It may have taken only one goal.
Had the Wild gone up 3-0, or even 3-1 to respond after the Sabres tallied their first of the night, Buffalo could have crumbled at the conclusion of a back-to-back on the road.
But the lift never came.
And the Sabres made the Wild pay for that, rallying for a 3-2 win Saturday at Xcel Energy Center.
“If you could have made it 3-0, 4-0, then they would have said, ‘Let’s go home,’” coach Bruce Boudreau said. “It’s like us in St. Louis [last Sunday when the Wild won 3-2]. You’re exhausted. You’re tired. You’re back-to-back and then you come in. But if you let them hang around, fatigue leaves you. You become more into the game and wanting to win it.”
What seemed to stoke the Wild’s disappointment was that it had the chance to pull away; it had one of its best pushes of the game immediately after the Sabres’ first goal and finished the first period ahead on the shot counter 18-9.
And the team started the second outshooting the Sabres 7-0.
“When there’s that much open ice and that many looks around the net and puck touches, you love those games,” center Eric Staal said. “You just got to make something happen out of them. And we didn’t, and that was frustrating.”
The Wild won’t have to wait long to get a chance at redemption.
It’ll be back in action Sunday, visiting Chicago to take on the Blackhawks – an opportunity it’s eager to embrace after this letdown.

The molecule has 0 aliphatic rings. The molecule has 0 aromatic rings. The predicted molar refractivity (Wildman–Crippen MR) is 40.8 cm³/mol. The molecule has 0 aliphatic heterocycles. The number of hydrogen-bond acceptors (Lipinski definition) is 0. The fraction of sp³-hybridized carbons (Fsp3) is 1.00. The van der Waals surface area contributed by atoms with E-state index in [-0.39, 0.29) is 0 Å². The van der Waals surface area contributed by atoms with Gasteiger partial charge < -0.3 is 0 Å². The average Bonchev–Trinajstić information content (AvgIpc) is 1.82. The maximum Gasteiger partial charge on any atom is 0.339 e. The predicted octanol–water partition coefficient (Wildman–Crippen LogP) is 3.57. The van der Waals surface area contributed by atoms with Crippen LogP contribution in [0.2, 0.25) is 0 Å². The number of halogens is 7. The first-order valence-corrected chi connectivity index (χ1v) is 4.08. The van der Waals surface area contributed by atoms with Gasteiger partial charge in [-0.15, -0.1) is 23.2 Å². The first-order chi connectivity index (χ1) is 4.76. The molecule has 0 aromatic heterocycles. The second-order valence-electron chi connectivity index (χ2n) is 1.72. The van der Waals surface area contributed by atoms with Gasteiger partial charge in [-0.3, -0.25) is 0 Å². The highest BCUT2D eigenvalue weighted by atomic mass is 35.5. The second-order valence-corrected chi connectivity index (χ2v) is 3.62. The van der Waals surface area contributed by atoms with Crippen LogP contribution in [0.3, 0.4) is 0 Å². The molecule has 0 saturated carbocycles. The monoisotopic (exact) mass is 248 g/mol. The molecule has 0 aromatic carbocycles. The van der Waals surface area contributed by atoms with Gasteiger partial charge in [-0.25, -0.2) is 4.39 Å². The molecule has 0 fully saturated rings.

“What happened tonight, just put it in the past and the easiest way to do that is getting our game going and come out of Chicago with two points,” defenseman Matt Dumba said.
Buffalo didn’t look like a fatigued team when it finished off a two-game sweep in as many nights.
Actually, the Sabres worked how the Wild has this season in the second half of a back-to-back since the team is 4-0 in those situations with the chance to notch its fifth win Sunday.
“Players are in such good shape now,” Boudreau said. “No one rolls over. It’s will and want, and obviously [the Sabres] were into the game. They thought they were going to win. I bet you from the second period on they thought, ‘Hey, we didn’t get blown out in the first period when we could have been, and we’re right here. So, let’s take it to them.’”
Boudreau could mix up his forward lines to spark more production.
While he praised the Marcus Foligno-Charlie Coyle-Jordan Greenway unit, calling it “our best line, easily,” he mentioned Staal and wingers Jason Zucker and Mikael Granlund as “getting too cute.
“They’re staying out too long,” Boudreau continued. “So we’ll see how long they stay together.”